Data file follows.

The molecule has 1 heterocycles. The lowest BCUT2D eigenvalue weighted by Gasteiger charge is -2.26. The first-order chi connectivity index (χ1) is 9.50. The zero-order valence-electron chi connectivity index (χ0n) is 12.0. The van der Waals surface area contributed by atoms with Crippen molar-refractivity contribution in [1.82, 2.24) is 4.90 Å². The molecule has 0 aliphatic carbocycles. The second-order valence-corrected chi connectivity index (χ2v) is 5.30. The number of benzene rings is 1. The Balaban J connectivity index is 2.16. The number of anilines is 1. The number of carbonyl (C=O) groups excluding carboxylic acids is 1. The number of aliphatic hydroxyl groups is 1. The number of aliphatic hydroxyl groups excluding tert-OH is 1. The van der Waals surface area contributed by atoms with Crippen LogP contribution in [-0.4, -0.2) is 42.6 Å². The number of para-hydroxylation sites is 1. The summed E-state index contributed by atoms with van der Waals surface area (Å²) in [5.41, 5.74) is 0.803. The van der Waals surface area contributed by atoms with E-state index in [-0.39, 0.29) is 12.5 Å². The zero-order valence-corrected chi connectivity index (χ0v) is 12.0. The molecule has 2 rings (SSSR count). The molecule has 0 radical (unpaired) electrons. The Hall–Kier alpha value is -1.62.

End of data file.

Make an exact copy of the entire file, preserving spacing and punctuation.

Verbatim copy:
The molecule has 1 heterocycles. The lowest BCUT2D eigenvalue weighted by Gasteiger charge is -2.26. The first-order chi connectivity index (χ1) is 9.50. The zero-order valence-electron chi connectivity index (χ0n) is 12.0. The van der Waals surface area contributed by atoms with Crippen molar-refractivity contribution in [1.82, 2.24) is 4.90 Å². The molecule has 0 aliphatic carbocycles. The second-order valence-corrected chi connectivity index (χ2v) is 5.30. The number of benzene rings is 1. The Balaban J connectivity index is 2.16. The number of anilines is 1. The number of carbonyl (C=O) groups excluding carboxylic acids is 1. The number of aliphatic hydroxyl groups is 1. The number of aliphatic hydroxyl groups excluding tert-OH is 1. The van der Waals surface area contributed by atoms with Crippen LogP contribution in [-0.4, -0.2) is 42.6 Å². The number of para-hydroxylation sites is 1. The summed E-state index contributed by atoms with van der Waals surface area (Å²) in [5.41, 5.74) is 0.803. The van der Waals surface area contributed by atoms with E-state index in [-0.39, 0.29) is 12.5 Å². The zero-order valence-corrected chi connectivity index (χ0v) is 12.0. The molecule has 2 rings (SSSR count). The molecule has 0 radical (unpaired) electrons. The Hall–Kier alpha value is -1.62.